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Permaeverything, inflation and alternative assets

Hello Cullen,

I've just read your article on "Permaeverything" and since I'm also a fan of the idea of an All-Weather portfolio, I decided to ask you whether 1) you hold any specific asset with inflation protection in mind and 2) if you hold any other assets other than stocks, bonds and cash.

When I was researching the All-Weather approach as presented by Ray Dalio I noticed he suggested the typical balanced portfolio can perform relatively well during periods of higher than expected growth (because of stocks), lower than expected growth (because of bonds) and lower than expected inflation (also because of bonds), but not in periods of higher than expected inflation since neither stocks nor nominal bonds perform very well under periods of higher inflation.

He therefore suggests including some assets for inflation protection, namely inflation protected bonds or even gold, which he recently advocated again. I know you're not a fan of the barbarous relic, but what about inflation protected bonds? Does you ideal "Permeverything" portfolio include them or any other asset with inflation protection in mind?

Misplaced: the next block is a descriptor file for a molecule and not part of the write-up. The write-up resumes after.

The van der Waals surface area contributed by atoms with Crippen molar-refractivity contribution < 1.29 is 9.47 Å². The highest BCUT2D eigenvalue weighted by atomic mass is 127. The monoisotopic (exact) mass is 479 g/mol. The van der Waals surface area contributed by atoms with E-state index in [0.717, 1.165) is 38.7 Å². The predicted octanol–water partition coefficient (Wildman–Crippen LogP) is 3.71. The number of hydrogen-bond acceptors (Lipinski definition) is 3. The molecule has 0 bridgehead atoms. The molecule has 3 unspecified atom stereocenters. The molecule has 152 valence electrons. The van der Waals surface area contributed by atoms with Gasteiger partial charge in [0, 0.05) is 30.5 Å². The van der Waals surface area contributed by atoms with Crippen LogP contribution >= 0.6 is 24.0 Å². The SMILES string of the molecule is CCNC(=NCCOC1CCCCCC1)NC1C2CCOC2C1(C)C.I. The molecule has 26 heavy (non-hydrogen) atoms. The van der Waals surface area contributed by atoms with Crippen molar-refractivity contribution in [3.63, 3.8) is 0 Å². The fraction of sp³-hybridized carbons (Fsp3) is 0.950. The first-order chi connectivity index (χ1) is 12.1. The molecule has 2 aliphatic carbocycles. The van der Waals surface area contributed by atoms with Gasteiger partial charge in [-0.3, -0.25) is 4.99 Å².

Thank you for your time in advance.

P.S.: I'm currently trying to build my own Permaeverything portfolio (with Permaeverything in my case meaning a portfolio which I do not fell the need to constantly tinker and which provides reasonable long term purchasing power preservation without excessive short-term risk), which is currently 60% stocks, 30% nominal bonds and 10% cash and does not satisfy me entirely at the moment. I'm currently battling internally as to whether it would be a good idea to include 10-20% in inflation protected bonds or other alternative assets, even when I live in the eurozone and inflation here is nowhere to be found; hence me asking.

Hi @mftg,

Dalio advocates a high number of uncorrelated assets. I believe he usually tries to use as many as 15. This is extremely complex for the average person and probably unnecessary. It also churns up lots of taxes and fees which kill most retail investors.

I don't mind the original Harry Browne Permanent Portfolio. But I've never loved holding gold. Or at least I never felt like it was necessary and possibly carries huge downside risk in the case that people lose faith in its monetary value. I guess the opposite could also happen? I don't know. But at the end of the day it's just a commodity to me and commodities shouldn't appreciate more than the rate of inflation so....

To me, stocks are the absolute best inflation protector because corporations set prices (the cost of goods) and try to sell them at a profit. So you should earn a bit of an inflation premium owning stocks via an index fund because you're positively skewed towards the corporations that having long-term pricing power (because index funds shed losers and buy winners).